Berlin, Bülowstrasse 7 at the intersection with Zietenstrasse. A gigantic pin-up overlooks the passengers of the elevated railway with a languidly winking gaze. The weathpaste by Dutch Handiedan inaugurated last September as part of the initiatives organized by Urban nation. It covers the whole surface of the building and can be seen as an oversized version of Handiedan‘s astonishing art.
Handiedan‘s artistic universe revolves around some leading visual motifs and yet it amazes thanks to its complexity, both in terms of formal composition and in terms of the technique she uses for making them. These two aspects together determine the irresistible charm of her art.
Undisputed protagonists of Handiedan‘s sculptural hand-cut collages, her vintage pin-ups immediately recall the burlesque genre. However if we look into them further many sources of inspiration are revealed: the Neo-Classical and Victorian ages, the Parisian Belle Époque, up to the 1940’s and Post-War sexy imagery. But none of Handiedan‘s ‘models’ really existed. In fact each of them is composed through by assembling anatomical parts of different pre-existing images. The newly formed woman is the result of a complex layering process that gives to Handiedan‘s art a three-dimensional quality and makes a collaged bas-relief out of every work. Her cheerfully sexy creatures seem to lively bend in and out of their background.
Notwithstanding the ‘less is more’ design theory so prevalent in Dutch culture, Handiedan‘s art responds more to a fascination with minute ornamental details. In each work the background is as much intriguing as the feminine creatures emerging from it. Filled with tiny exquisite details, the backgrounds incorporates old postage stamps, antique currencies, playing cards, music sheets and all sorts of odd antiques, even cigar bands. They are composed as to create elegantly decorative motifs and patterns.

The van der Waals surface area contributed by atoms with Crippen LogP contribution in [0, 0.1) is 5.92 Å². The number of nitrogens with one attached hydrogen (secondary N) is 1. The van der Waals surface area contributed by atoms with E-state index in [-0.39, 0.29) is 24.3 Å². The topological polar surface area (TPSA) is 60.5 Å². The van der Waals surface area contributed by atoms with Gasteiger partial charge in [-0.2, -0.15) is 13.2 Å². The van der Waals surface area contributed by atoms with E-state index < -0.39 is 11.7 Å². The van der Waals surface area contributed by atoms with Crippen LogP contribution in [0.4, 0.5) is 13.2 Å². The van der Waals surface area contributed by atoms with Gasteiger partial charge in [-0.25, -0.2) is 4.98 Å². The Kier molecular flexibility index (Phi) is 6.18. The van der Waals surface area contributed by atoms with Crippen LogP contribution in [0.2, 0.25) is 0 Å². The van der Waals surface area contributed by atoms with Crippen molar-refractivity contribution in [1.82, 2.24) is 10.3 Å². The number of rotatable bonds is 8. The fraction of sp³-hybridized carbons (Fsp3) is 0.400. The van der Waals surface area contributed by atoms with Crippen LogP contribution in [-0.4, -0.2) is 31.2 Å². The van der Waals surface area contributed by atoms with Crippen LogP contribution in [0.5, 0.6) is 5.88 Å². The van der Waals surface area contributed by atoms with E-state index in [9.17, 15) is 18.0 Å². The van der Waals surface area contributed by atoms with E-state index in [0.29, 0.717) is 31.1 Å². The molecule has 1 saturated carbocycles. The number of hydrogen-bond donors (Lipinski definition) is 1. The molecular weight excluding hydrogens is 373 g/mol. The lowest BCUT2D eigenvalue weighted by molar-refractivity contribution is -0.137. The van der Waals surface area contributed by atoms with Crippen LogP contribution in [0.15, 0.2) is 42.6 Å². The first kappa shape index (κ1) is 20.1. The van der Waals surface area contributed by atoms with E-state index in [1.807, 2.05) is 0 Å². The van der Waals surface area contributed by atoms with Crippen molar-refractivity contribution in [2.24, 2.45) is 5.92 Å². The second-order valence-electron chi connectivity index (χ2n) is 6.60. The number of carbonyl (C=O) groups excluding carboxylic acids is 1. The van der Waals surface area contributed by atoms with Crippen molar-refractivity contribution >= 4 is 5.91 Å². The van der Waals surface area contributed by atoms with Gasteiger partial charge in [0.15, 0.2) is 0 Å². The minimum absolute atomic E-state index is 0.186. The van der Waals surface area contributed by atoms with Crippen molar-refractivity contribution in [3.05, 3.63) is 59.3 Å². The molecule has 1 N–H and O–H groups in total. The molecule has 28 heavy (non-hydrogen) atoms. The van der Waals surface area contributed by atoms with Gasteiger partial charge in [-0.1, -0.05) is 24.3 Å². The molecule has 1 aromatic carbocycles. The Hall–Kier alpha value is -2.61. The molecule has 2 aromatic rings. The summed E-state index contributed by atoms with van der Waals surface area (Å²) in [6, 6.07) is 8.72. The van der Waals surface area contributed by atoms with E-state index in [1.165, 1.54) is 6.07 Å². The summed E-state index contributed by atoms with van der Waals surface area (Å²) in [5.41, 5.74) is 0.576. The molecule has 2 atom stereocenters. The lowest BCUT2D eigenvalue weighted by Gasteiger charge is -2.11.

Once Handiedan has gathered all the visual fragments and having in mind an atmosphere rather than a specific subject, she ‘plays’ with them on the computer. When the digital design satisfies her, she prints the elements that will form the layered collage on paper. She also uses old wood and even zinc for the layering of the final image. Her beautifully complex work is completed by her own drawings and pen doodles marking both the background and the body parts of the pin-ups. Mounted into antique ornamented frames, the works are finally ready in all their exuberant liveliness.
If Handiedan‘s pin-ups look like something in between an orientally adorned femme fatale from a noir film, a sexually joyful pin-up from a 1950’s calendar and a tattooed rockabilly gal, each work also works as a treasure trove of symbols scattered on the background in form of decorative detail. For instance, her most recent work – on show at Roq La Rue Gallery (Seattle) till 8 November – focuses on Cosmology, Easter Philosophy and Sacred Geometries.
Though she has opted for a monochrome treatment, her new series confirms the complexity and depth coming from this form of layered collage, where everything is hand-cut and assembled with great care. The new pieces are as much proof of Handiedan’s accomplished technique as the previous ones (if not more).
I will be eternally grateful to the Internet for it enables me to encounter an incredible amount of inspiring art. And yet, facing pictures of Handiedan‘s work I cannot but feel that I want to experience them in the flesh, my gaze slowly wandering and indulging on each tiny detail, and all my senses excited by it.
To see more of Handiedan‘s work and the fascinating process that leads to it, please visit her website and her Facebook page.
All images ©Handiedan and courtesy of the artists.